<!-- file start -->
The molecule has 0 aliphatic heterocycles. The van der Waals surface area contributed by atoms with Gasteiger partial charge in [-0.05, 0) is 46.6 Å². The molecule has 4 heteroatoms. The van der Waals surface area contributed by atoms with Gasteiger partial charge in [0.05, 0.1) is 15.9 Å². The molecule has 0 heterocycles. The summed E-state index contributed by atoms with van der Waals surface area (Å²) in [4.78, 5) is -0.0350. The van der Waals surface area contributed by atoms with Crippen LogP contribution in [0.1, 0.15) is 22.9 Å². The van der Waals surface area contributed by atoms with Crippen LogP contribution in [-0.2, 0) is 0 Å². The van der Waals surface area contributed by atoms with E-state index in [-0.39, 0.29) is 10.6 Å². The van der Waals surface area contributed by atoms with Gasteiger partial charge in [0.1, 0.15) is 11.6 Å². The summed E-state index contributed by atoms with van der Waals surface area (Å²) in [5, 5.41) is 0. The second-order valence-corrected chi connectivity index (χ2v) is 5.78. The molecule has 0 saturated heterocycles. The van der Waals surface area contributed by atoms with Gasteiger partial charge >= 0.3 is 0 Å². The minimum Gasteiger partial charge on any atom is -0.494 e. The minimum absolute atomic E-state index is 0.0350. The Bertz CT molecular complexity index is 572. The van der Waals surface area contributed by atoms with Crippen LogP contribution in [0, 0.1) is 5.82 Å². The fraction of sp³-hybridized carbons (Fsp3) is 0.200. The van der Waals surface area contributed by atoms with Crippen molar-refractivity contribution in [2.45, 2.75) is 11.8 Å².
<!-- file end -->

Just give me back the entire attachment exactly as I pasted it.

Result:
The molecule has 0 aliphatic heterocycles. The van der Waals surface area contributed by atoms with Gasteiger partial charge in [-0.05, 0) is 46.6 Å². The molecule has 4 heteroatoms. The van der Waals surface area contributed by atoms with Gasteiger partial charge in [0.05, 0.1) is 15.9 Å². The molecule has 0 heterocycles. The summed E-state index contributed by atoms with van der Waals surface area (Å²) in [4.78, 5) is -0.0350. The van der Waals surface area contributed by atoms with Crippen LogP contribution in [0.1, 0.15) is 22.9 Å². The van der Waals surface area contributed by atoms with Crippen LogP contribution in [-0.2, 0) is 0 Å². The van der Waals surface area contributed by atoms with E-state index in [-0.39, 0.29) is 10.6 Å². The van der Waals surface area contributed by atoms with Gasteiger partial charge in [0.1, 0.15) is 11.6 Å². The summed E-state index contributed by atoms with van der Waals surface area (Å²) in [5, 5.41) is 0. The second-order valence-corrected chi connectivity index (χ2v) is 5.78. The molecule has 0 saturated heterocycles. The van der Waals surface area contributed by atoms with Gasteiger partial charge >= 0.3 is 0 Å². The minimum Gasteiger partial charge on any atom is -0.494 e. The minimum absolute atomic E-state index is 0.0350. The Bertz CT molecular complexity index is 572. The van der Waals surface area contributed by atoms with Crippen LogP contribution in [0, 0.1) is 5.82 Å². The fraction of sp³-hybridized carbons (Fsp3) is 0.200. The van der Waals surface area contributed by atoms with Crippen molar-refractivity contribution in [2.45, 2.75) is 11.8 Å².